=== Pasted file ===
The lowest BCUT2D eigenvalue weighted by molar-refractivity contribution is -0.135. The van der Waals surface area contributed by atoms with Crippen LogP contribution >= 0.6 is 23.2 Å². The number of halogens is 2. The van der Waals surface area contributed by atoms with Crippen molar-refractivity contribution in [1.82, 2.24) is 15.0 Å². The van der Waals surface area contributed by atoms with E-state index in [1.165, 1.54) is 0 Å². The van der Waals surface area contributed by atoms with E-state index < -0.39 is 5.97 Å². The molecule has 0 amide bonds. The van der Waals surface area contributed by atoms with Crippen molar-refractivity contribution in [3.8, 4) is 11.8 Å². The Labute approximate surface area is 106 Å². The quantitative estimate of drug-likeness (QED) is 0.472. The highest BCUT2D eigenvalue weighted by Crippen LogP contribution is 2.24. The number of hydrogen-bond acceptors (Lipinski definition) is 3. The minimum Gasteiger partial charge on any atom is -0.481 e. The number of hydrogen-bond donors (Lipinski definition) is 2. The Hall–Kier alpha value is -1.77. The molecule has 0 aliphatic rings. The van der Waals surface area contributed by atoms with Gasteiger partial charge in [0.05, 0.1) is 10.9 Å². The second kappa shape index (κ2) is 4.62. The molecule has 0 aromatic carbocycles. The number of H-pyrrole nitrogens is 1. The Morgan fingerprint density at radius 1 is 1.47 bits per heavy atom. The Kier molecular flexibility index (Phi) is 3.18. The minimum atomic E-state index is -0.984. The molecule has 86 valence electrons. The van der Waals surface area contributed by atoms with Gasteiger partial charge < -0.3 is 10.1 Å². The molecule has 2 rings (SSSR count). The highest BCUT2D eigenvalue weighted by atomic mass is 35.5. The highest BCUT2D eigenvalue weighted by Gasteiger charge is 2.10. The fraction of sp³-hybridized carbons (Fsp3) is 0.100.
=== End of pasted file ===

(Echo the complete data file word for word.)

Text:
The lowest BCUT2D eigenvalue weighted by molar-refractivity contribution is -0.135. The van der Waals surface area contributed by atoms with Crippen LogP contribution >= 0.6 is 23.2 Å². The number of halogens is 2. The van der Waals surface area contributed by atoms with Crippen molar-refractivity contribution in [1.82, 2.24) is 15.0 Å². The van der Waals surface area contributed by atoms with E-state index in [1.165, 1.54) is 0 Å². The van der Waals surface area contributed by atoms with E-state index < -0.39 is 5.97 Å². The molecule has 0 amide bonds. The van der Waals surface area contributed by atoms with Crippen molar-refractivity contribution in [3.8, 4) is 11.8 Å². The Labute approximate surface area is 106 Å². The quantitative estimate of drug-likeness (QED) is 0.472. The highest BCUT2D eigenvalue weighted by Crippen LogP contribution is 2.24. The number of hydrogen-bond acceptors (Lipinski definition) is 3. The minimum Gasteiger partial charge on any atom is -0.481 e. The number of hydrogen-bond donors (Lipinski definition) is 2. The Hall–Kier alpha value is -1.77. The molecule has 0 aliphatic rings. The van der Waals surface area contributed by atoms with Gasteiger partial charge in [0.05, 0.1) is 10.9 Å². The second kappa shape index (κ2) is 4.62. The molecule has 0 aromatic carbocycles. The number of H-pyrrole nitrogens is 1. The Morgan fingerprint density at radius 1 is 1.47 bits per heavy atom. The Kier molecular flexibility index (Phi) is 3.18. The minimum atomic E-state index is -0.984. The molecule has 86 valence electrons. The van der Waals surface area contributed by atoms with Gasteiger partial charge < -0.3 is 10.1 Å². The molecule has 2 rings (SSSR count). The highest BCUT2D eigenvalue weighted by atomic mass is 35.5. The highest BCUT2D eigenvalue weighted by Gasteiger charge is 2.10. The fraction of sp³-hybridized carbons (Fsp3) is 0.100.